“The criminal justice system historically treated victims as bystanders and accordingly gave them little say in their cases. The decisions of prosecutors were rarely reversed because it was considered vital that decisions, even when later shown to be questionable, were final and could be relied upon. This approach was intended to inspire confidence, but in reality it had the opposite effect. Refusing to admit mistakes can seriously undermine public trust in the criminal justice system.

“It is now recognised by the criminal justice system that the interests of justice and the rights of the victim can outweigh the suspect's right to certainty. This is already reflected in the Code for Crown Prosecutors, but more needs to be done to correct this historic imbalance and ensure that the people affected by our decisions can hold us to account. Victims’ Right to Review is a major step in the right direction. It recognises that victims are active participants in the criminal justice process, with both interests to protect and rights to enforce.”

Any victim of crime, which includes bereaved family members or other representatives, can now ask the CPS to look again at a case following a decision not to charge, to discontinue proceedings or offer no evidence. Those entitled to an enhanced service under the Victims’ Code will also be offered a discussion with a prosecutor about the outcome of the review.

Mr Starmer continued: “These reviews will be an entirely fresh examination of all the evidence and circumstances of a case. If a charge is justified and there are no legal barriers to prosecution, the mistake will be put right. Making fair decisions and delivering justice is the priority.”

The point is that we have acted for hundreds if not thousands of victims of child abuse over the last 20 years. There comes a point in every victim's life, when it feels right to start talking about what happened to him/her. The appropriate time may be 30 to 50 years after the event. So distressing is the memory that it often remains a shameful secret for many years. During that time they can tell no one. All the painful thoughts and memories turn inwards, and cause harm to the victim.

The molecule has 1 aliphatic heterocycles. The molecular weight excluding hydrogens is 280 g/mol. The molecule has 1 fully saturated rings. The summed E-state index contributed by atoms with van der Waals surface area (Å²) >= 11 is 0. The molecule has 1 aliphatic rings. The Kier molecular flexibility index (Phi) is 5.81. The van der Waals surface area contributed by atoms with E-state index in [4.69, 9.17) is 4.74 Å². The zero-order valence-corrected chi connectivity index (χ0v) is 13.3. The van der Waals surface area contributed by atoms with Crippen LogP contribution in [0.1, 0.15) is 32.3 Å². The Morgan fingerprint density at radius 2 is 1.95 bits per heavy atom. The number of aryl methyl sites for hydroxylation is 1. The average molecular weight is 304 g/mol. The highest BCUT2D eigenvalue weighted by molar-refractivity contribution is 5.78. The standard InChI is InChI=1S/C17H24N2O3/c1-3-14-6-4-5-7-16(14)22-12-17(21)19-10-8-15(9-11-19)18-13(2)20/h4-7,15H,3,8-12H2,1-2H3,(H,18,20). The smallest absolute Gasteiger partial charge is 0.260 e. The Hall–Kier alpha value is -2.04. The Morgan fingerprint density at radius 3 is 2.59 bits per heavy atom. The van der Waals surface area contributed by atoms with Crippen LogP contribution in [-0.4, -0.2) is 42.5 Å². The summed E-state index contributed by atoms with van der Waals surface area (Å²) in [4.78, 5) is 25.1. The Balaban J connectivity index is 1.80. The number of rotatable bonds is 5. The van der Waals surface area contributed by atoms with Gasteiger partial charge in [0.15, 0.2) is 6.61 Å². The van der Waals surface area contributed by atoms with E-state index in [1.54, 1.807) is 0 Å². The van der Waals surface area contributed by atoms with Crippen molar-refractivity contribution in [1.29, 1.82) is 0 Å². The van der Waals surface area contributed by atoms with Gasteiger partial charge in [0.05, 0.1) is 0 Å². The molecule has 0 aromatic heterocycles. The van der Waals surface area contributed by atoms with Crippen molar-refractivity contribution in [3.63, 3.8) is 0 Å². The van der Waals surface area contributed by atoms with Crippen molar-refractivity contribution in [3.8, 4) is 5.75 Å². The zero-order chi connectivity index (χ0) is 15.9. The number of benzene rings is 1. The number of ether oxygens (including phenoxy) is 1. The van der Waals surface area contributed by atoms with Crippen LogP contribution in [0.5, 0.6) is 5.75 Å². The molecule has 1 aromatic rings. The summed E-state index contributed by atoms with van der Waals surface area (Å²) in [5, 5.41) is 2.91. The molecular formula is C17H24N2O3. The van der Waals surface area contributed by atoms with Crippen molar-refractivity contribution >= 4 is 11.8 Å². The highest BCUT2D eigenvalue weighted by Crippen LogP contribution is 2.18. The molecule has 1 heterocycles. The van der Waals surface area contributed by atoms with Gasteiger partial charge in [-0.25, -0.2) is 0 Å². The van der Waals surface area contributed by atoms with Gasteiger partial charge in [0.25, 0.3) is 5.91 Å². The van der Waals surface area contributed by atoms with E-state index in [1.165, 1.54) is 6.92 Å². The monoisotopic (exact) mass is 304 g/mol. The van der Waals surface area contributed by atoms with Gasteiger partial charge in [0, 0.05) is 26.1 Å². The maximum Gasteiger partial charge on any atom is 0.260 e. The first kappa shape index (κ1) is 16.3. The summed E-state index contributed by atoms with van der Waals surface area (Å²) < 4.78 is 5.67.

So courageous and difficult is their decision, that it often unleashes torrents of pent up anger and hunger for justice. So when they approach the police, and are given hope that their story is going to be believed rather than rejected as a lie, it rekindles their faith in the system of authority, which previously they may have distrusted.

So imagine how the victim feels when they are told by the Crown Prosecution Service that they don't have a case, or that their hope of punishing their abuser has been dashed. They suspect foul play, corruption, or just give up again feeling deflated.

It is important that victims of abuse are heard and believed. Often they have tried to complain as a child, and been disbelieved, or called liars. In the worst cases, they may have been severely punished for speaking out, and/or been threatened by their abuser with terrifying fates. So having tried to complain once, they decide that it is not worth telling anyone about what happened to them. They thus remain silent for the next 30 to 50 year, or perhaps take the sad memories to their grave after, usually, leading a dysfunctional life.

Thus the journey of complaint in later life is a rocky one, and fraught with difficulty. Under the old regime, the victim's only route to overturn a decision not to prosecute was judicial review, which is expensive, and with cuts in Legal Aid, unlikely to receive funding.

Will the victim be entitled to an advocate at public expense to express his/her wishes? Doubtful.

To be fair the published guidelines do contemplate a fairly speedy process, so the thoughts of the accused remaining in limbo for too long are, to some extent, mitigated.

So this review process is to be welcomed as it gives the victim a voice. They often end up at our door, frustrated because they have been unable to achieve the justice they deserve and seek. We often cannot help them, but suggest the alternative route of a compensation claim. So maybe this new system will mean fewer claims.

Sadly, I suspect that the weakest, most badly damaged victims, will not have the energy to pursue a complaint or "right to review", and will retreat back into the hole from whence they came. Let us hope that the overstretched National Health Service can take up the need for mental health treatment that will inevitably follow. Let us also hope that the Welfare State will provide them with much needed financial support as they struggle to function in the difficult world of post disclosure.